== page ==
i am jonah.

If you’re like me and you grew up reading and listening to stories in the bible, you’re probably aware of the story of Jonah. And by “aware of” I mean you know that it vaguely involves a dude named Jonah and some giant fish-whale-thing that eats him for a couple days then spits him out and God is praised or whatever.

On the surface of this short, four-chapter book in the bible, that is essentially what happens. But there is so much more to the story than that.

In a bible study I’m doing with a couple friends, we recently read it in its entirety, our Sunday-school understandings notwithstanding.

For all of you who grew up understanding Jonah like I did, and for all of you who have no idea who/what Jonah is, Here’s the New Lindsay Translation of the book of Jonah in the bible:

God tells Jonah to go to Nineveh, a place that’s filled with all sorts of debauchery and horror, to tell the people there something like, “Hey! You! Stop being jerks because God is real and it’s, like, annoying!” But Jonah’s all, “No, God, not me, I don’t want to do that. That sounds scary. I’m going to run away instead.” So he goes and jumps on this boat with a bunch of people and is all, “SAYONARA SUCKAAAA” but God’s all, “Not so fast, Jonah, I’m God and I can still see you.” So God causes a huge storm to happen, and the people on the boat are like, “Dude, who pissed off their god and made this happen?” So Jonah’s like, “Oops, my bad, that was me, y’all. Just throw me overboard and the storm will stop.” So they do. And it does. So the people immediately begin to praise God. But after Jonah gets tossed overboard a huge fish is like, “NOM” and swallows Jonah. Jonah hangs out in there, not exactly knowing what God’s plan is or what he wants, but he prays and praises God anyway. Finally, God gets the fish to upchuck Jonah and so Jonah’s like, “FIIIINE GOD OKAY I’ll go to Nineveh.” So he does. And he tells the people that they should, like, rethink their life choices and stuff. And they actually hear him and listen. And they mourn. And they repent. And God forgives them and saves them. But then Jonah pouts because he doesn’t believe the people of Nineveh deserve forgiveness. But God gently tells Jonah that he knows those people and loves them and that he wants to keep them.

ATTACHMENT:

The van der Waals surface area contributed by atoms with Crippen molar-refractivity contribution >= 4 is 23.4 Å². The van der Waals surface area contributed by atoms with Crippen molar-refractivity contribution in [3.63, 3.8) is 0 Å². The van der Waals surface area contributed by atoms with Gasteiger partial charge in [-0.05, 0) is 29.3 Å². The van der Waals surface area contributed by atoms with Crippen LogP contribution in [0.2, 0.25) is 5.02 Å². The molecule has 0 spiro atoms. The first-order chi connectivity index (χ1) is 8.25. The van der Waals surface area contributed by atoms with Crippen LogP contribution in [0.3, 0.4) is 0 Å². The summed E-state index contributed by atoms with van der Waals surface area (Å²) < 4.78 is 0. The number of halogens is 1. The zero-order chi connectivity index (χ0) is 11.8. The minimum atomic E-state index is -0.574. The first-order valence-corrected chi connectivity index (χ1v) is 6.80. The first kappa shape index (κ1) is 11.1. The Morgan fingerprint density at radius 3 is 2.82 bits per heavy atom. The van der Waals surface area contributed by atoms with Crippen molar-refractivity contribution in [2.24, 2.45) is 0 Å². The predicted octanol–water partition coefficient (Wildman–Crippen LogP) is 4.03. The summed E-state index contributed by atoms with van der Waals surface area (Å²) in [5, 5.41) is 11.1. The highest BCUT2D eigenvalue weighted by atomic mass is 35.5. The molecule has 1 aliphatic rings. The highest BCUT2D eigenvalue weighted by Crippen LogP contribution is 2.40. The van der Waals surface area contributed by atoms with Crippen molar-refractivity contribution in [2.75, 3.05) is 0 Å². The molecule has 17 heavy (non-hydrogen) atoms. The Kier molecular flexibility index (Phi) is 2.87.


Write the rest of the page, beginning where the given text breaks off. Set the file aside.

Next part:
After reading this story, it became clear that Jonah is actually a big brat. Also, I realized that I am Jonah. 


In recent months, my husband and I have done a lot of praying and talking about our current financial situation and the care our baby boy gets as a result. It’s lackluster, to say the least, and something had to change. Finally, after a lot of prayer and consideration, we both agreed that what was best for our family (our son, in particular, and his future siblings) is for us to move to central Florida to be closer to my family.